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Rangel v. Colvin

United States District Court, Eastern District of California

November 14, 2014

CAROLYN W. COLVIN, Acting Commissioner of Social Security, Defendant.



Brian Shapiro (“Counsel”), attorney for Plaintiff Alicia Rangel, seeks an award of attorney fees pursuant to 42 U.S.C. § 406(b). (Doc. 21.) Plaintiff did not oppose the motion. Defendant provided an analysis of the request for the Court, but took no position on the reasonableness of the request. (Doc. 22.) For the following reasons, the motion for attorney fees is GRANTED.

I. Factual and Procedural History

Plaintiff and Counsel entered into a contingent fee agreement, which provided Plaintiff would pay twenty-five percent of any awarded past due benefits on June 11, 2012. (Doc. 22-1.)

On July 17, 2012, Plaintiff filed a complaint for review of the administrative decision denying her Social Security benefits. (Doc. 1). The Court determined the administrative law judge “failed to set forth findings ‘sufficiently specific to allow a reviewing court to conclude the ALJ rejected the claimant’s testimony on permissible grounds.’” (Doc. 17 at 12, quoting Moisa v. Barnhart, 367 F.3d 882, 885 (9th Cir. 2004)). Therefore, the Court remanded the matter for further administrative proceedings pursuant to sentence four of 42 U.S.C. § 405(g). (Id.) Following the entry of judgment in favor of Plaintiff (Doc. 18), the parties stipulated to an award of $5, 000.00 in attorneys fees pursuant to the Equal Access to Justice Act, which was awarded on July 30, 2011 (Doc. 20).

On June 27, 2014, an administrative law judge issued a fully favorable decision, concluding Plaintiff was disabled “as defined by the Social Security Act since April 28, 2009, the amended alleged onset date of disability.” (Doc. 21-3 at 8.) On August 26, 2014, the Commissioner issued a notice to Plaintiff, indicating the retroactive benefits amount to $44, 418.83. (Doc. 21-4 at 3.) Counsel filed the motion now pending before the Court on October 29, 2014, seeking an award of fees in the amount of $11, 104.70. (Doc. 21.)

II. Attorney Fees under § 406(b)

An attorney may seek an award of fees for representation of a Social Security claimant who is awarded benefits:

Whenever a court renders a judgment favorable to a claimant under [42 USC § 401, et seq.] who was represented before the court by an attorney, the court may determine and allow as part of its judgment a reasonable fee for such representation, not in excess of 25 percent of the total of the past-due benefits to which the claimant is entitled by reason of such judgment. . . .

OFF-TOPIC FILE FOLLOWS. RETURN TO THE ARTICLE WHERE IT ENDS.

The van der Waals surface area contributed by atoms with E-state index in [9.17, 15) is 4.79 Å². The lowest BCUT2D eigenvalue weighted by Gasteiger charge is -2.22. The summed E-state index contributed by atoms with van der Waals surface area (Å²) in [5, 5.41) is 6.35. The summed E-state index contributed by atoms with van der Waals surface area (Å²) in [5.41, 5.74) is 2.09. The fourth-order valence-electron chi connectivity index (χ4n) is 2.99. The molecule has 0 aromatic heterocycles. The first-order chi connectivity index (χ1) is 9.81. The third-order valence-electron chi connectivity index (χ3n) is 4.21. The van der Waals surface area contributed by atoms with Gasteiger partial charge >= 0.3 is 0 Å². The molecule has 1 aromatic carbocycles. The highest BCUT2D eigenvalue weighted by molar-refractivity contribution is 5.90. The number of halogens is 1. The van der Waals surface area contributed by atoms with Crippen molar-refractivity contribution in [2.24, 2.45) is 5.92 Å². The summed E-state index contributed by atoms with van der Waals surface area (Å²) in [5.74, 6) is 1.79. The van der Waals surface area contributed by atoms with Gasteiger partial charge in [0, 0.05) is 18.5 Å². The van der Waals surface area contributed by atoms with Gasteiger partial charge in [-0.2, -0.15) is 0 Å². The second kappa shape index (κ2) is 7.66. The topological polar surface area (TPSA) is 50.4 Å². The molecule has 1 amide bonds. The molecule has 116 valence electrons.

42 U.S.C. § 406(b)(1)(A); see also Gisbrecht v. Barnhart, 535 U.S. 789, 794 (2002) (Section 406(b) controls fees awarded for representation of Social Security claimants). A contingency fee agreement is unenforceable if it provides for fees exceeding twenty-five percent of past-due benefits. Id. at 807.

III. Discussion and Analysis

District courts “have been deferential to the terms of contingency fee contracts § 406(b) cases.” Hern v. Barnhart, 262 F.Supp.2d 1033, 1037 (N.D. Cal. 2003). However, the Court must review contingent-fee arrangements “as an independent check, to assure that they yield reasonable results in particular cases.” Gisbrecht, 535 U.S. at 807. In doing so, the Court should consider “the character of the representation and the results the representative achieved.” Id. at 808. In addition, the Court should consider whether the attorney performed in a substandard manner or engaged in dilatory conduct or excessive delays, and whether the fees are “excessively large in relation to the benefits received.” Crawford v. Astrue, 586 F.3d 1142, 1149 (9th Cir. 2009) (en banc).

In this case, Plaintiff willingly entered into the contingent fee agreement in which she agreed to pay twenty-five percent of any awarded retroactive benefits. Counsel accepted the risk of loss in the representation and “expended 30.4 hours of attorney time and paralegal time in the representation of [Plaintiff]”. (Doc. 21 at 8.) Counsel provided a record of the time spent on the matter, which demonstrates the amount of time was reasonable. (Doc. 21-5.)

As a result of Counsel’s work to remand the action to an administrative law judge, Plaintiff ultimately received an award of benefits for disability. For this, Counsel requests a fee of $11, 104.70. (Doc. 21 at 5.) Because $5, 000.00 was paid under the EAJA, the net cost to Plaintiff is $6, 104.70. (Id. at 6.) This amount does not exceed twenty-five percent of the retroactive benefits, which total $44, 418.83. Although served with the motion and informed a response may be ...

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